The inhibitory effect of PIP2 on macroscopic currents through Slo1 in patches taken from human embryonic kidney cells and Xenopus oocytes is in contrast with the results obtained by Vaithianathan et al. (2008), who showed a noticeable increase in Po of Slo1 (without any auxiliary subunit) heterologously expressed in Xenopus oocytes and also of native Slo1 in skeletal muscle cells. Using Slo1 without auxiliary subunits expressed in Xenopus oocytes, Tang et al. (2014) also observed a current-enhancing effect of PIP2 after pretreatment with the phosphoinositide 3-kinase inhibitor wortmannin (25 µM for ≥2 h). The exact reasons for the divergent observations remain unclear. It is possible that PIP2 exerts multiple actions, some of which are observed preferentially under different experimental conditions. Perhaps seemingly subtle differences in cell culturing/preparation methods, potentially affecting the membrane lipid composition (Epand, 2008), may also underlie the contrasting observations.
Our electrophysiological measurements manipulating membrane potential and [Ca2+]i to isolate specific aspects of gating of the Slo1 BK channel complex suggest that the application of exogenous brain-derived PIP2 induces two separate effects with different divalent cation sensitivities depending on the subunit composition. The effect of PIP2 observed in both Slo1 and Slo1 + β1, and most probably in all others, is to bias the equilibrium of the ion conduction gate, L0 in the HA model (Horrigan and Aldrich, 2002), toward the open state. Such a change shifts V0.5 to the negative direction as observed in Slo1 + β1, Slo1 + β2 Δ2–32, and Slo1 + β4. This increase in L0 is probably mediated by the binding of PIP2 to the sequence 329RKK331 immediately C terminal to S6 because the Slo1 mutation R329A:K330A:K331A (Vaithianathan et al., 2008) appears to disrupt the stimulatory effect of PIP2 on Slo1 + β1. It should be noted, however, that the mutation itself without any exogenous PIP2 strikingly shifts the voltage dependence of activation to the negative direction, and some interpretational uncertainty exists. The interaction between the sequence 329RKK331 and the negative charges of brain-derived PIP2 is stabilized by its long 18- and 20-carbon tail groups, most probably in the membrane, causing a near irreversible action of PIP2. In contrast, diC8 with short tails produces a smaller and more reversible effect. Quantum and molecular dynamics simulations suggest that Ca2+ interacts with the negative charges of PIP2 more closely than Mg2+ (Slochower et al., 2013). Consistent with the simulation results, we find that 2 mM Ca2+ disrupts the stimulatory effect of PIP2 on Po of Slo1 + β1, but the increase persists with 10 mM Mg2+. Besides the sequence 329RKK331, the RCK1 Ca2+ sensor in the GR domain has been implicated in the stimulatory action of PIP2 (Tang et al., 2014). However, an essential role of the GR domain may be excluded, at least in our experimental conditions, because the truncated Slo1 channel without the GR domain can be robustly stimulated by PIP2 when coexpressed with β1.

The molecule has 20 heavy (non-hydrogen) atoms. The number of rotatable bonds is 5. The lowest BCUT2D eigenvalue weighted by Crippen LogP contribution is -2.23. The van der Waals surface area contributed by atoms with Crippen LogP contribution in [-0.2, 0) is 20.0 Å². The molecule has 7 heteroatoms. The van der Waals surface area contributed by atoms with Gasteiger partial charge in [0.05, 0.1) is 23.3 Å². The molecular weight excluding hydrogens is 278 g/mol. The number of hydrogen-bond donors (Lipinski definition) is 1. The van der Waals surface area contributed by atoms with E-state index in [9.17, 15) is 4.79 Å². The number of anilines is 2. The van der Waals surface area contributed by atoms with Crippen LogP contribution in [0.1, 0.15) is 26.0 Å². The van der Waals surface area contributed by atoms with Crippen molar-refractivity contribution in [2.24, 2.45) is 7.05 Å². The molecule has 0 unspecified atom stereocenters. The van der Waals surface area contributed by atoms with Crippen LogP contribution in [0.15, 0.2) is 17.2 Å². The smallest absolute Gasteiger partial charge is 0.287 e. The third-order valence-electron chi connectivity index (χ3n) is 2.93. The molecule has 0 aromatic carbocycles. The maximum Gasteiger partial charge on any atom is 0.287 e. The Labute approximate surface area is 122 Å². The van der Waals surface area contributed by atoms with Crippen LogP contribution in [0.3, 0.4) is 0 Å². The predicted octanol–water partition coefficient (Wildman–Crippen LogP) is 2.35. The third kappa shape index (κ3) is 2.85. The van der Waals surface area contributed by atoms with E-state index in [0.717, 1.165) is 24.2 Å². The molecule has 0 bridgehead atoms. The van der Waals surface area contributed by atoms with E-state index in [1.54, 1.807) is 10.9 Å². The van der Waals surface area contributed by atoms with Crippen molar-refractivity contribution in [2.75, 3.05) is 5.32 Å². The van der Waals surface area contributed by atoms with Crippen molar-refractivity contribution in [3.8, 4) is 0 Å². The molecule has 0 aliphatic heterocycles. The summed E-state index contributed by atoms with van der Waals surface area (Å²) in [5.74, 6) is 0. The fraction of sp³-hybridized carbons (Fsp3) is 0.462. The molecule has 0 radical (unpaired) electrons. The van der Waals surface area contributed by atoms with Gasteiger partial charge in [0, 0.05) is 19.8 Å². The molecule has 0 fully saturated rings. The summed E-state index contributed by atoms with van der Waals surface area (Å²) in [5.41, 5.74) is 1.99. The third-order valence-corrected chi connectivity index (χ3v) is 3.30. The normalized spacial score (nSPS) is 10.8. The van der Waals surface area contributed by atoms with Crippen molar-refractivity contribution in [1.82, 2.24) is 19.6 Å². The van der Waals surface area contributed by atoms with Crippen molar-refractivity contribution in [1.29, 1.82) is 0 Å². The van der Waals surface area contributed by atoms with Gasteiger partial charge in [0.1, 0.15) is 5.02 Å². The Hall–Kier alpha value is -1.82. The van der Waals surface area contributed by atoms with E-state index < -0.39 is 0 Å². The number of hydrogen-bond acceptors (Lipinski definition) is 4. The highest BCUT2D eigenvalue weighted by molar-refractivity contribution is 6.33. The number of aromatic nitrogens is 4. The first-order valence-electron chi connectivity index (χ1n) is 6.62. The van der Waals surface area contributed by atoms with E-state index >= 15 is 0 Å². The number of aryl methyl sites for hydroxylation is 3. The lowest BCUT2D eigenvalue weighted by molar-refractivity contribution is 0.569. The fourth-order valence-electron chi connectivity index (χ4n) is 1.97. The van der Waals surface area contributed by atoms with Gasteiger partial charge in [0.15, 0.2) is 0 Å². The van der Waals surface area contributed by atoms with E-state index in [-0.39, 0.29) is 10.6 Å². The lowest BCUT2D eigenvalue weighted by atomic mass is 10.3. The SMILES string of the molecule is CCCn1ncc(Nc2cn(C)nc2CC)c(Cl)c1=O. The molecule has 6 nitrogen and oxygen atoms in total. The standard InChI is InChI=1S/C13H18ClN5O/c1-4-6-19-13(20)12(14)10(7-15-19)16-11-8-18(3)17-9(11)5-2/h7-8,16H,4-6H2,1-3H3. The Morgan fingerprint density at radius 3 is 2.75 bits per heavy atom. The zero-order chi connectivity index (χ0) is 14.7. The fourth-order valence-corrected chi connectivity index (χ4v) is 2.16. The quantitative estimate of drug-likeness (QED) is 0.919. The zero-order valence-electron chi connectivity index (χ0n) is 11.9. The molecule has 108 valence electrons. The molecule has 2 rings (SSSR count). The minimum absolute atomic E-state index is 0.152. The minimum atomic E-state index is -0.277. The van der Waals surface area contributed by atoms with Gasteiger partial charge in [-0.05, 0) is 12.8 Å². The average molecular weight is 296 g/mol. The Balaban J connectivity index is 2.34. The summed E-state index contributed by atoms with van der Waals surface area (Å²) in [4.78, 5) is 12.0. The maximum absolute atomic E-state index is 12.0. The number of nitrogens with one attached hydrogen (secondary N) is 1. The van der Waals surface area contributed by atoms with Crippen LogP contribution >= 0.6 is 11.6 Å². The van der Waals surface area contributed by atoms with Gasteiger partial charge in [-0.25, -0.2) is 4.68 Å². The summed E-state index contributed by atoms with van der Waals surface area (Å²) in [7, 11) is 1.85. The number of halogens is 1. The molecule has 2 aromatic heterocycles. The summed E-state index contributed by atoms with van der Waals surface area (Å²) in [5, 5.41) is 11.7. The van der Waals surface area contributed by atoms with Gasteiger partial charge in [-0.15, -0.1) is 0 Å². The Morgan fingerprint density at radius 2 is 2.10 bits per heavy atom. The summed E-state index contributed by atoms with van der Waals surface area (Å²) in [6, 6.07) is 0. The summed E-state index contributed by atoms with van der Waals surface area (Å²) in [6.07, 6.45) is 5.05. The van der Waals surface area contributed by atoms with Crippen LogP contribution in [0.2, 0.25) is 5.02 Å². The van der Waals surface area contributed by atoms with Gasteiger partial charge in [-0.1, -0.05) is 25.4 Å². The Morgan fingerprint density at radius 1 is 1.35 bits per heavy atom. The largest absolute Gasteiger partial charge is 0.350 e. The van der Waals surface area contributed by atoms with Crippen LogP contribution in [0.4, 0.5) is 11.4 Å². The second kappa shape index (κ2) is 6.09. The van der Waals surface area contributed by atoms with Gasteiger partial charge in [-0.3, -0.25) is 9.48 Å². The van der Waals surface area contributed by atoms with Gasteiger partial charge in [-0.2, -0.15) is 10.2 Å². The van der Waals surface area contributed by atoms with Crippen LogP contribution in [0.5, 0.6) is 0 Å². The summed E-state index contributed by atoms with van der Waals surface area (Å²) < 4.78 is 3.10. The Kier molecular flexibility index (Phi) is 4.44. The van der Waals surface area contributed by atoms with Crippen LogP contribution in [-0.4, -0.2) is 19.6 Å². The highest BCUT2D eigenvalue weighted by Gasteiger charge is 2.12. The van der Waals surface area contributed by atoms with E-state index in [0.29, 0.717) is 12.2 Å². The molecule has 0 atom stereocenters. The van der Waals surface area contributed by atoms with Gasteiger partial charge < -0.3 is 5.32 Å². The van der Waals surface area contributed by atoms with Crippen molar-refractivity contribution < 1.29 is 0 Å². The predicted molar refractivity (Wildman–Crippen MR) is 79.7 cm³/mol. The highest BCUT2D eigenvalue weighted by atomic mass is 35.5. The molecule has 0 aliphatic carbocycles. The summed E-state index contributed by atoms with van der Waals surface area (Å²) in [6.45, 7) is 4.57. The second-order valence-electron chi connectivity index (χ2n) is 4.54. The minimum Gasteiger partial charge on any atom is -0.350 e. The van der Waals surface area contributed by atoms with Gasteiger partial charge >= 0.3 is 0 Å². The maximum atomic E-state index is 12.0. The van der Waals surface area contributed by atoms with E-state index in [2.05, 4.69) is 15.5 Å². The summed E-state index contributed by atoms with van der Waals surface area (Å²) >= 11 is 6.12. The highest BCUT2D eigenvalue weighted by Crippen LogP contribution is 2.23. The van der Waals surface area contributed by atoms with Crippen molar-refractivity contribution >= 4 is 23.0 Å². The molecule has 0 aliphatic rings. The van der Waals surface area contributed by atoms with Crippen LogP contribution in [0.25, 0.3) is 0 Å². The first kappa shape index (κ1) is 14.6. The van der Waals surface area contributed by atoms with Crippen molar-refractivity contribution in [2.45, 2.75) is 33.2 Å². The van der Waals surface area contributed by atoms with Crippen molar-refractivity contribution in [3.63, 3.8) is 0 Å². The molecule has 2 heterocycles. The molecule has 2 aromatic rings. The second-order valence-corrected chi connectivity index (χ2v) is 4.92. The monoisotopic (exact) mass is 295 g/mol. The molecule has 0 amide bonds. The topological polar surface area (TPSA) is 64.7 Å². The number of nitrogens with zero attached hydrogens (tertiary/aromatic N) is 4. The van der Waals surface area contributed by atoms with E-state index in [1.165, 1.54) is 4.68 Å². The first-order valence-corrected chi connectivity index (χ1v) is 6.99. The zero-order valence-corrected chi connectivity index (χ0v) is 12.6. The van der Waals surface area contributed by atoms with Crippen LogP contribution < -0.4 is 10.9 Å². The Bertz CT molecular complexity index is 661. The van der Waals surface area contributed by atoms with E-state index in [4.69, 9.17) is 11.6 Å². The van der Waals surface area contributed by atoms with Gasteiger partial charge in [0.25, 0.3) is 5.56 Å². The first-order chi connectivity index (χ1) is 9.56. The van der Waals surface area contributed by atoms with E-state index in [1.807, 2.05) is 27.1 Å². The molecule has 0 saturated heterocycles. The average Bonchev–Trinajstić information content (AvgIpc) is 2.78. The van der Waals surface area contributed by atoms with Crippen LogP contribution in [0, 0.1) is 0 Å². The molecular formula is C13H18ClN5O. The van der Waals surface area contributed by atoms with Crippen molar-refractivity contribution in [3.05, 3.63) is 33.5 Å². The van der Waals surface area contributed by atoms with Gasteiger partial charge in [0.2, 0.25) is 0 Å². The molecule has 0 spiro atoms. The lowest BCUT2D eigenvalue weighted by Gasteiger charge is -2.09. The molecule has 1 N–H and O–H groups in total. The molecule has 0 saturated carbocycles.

Multiple studies suggest that the S6-RCK1 linker segment containing the sequence 329RKK331 is a critical structural determinant of Slo1 gating. This segment has been suggested to function as a passive mechanical spring affecting the overall voltage dependence of channel activation (Niu et al., 2004). The mutation of 329RKK331, which alters the response to PIP2 (Vaithianathan et al., 2008) (Fig. 6), produces a very large shift in voltage dependence of activation (Fig. 6). Furthermore, the segment also regulates the sensitivity of the channel to so-called BK openers such as the dehydroabietic acid derivative Cym04 and NS1619, both of which increase L0 (Gessner et al., 2012) as found for PIP2. The interaction of PIP2 with the sequence 329RKK331 may facilitate the rotational movement of the S6 side chains that is speculated to accompany the opening of the ion conduction gate (Chen et al., 2014). How this may occur remains an open question.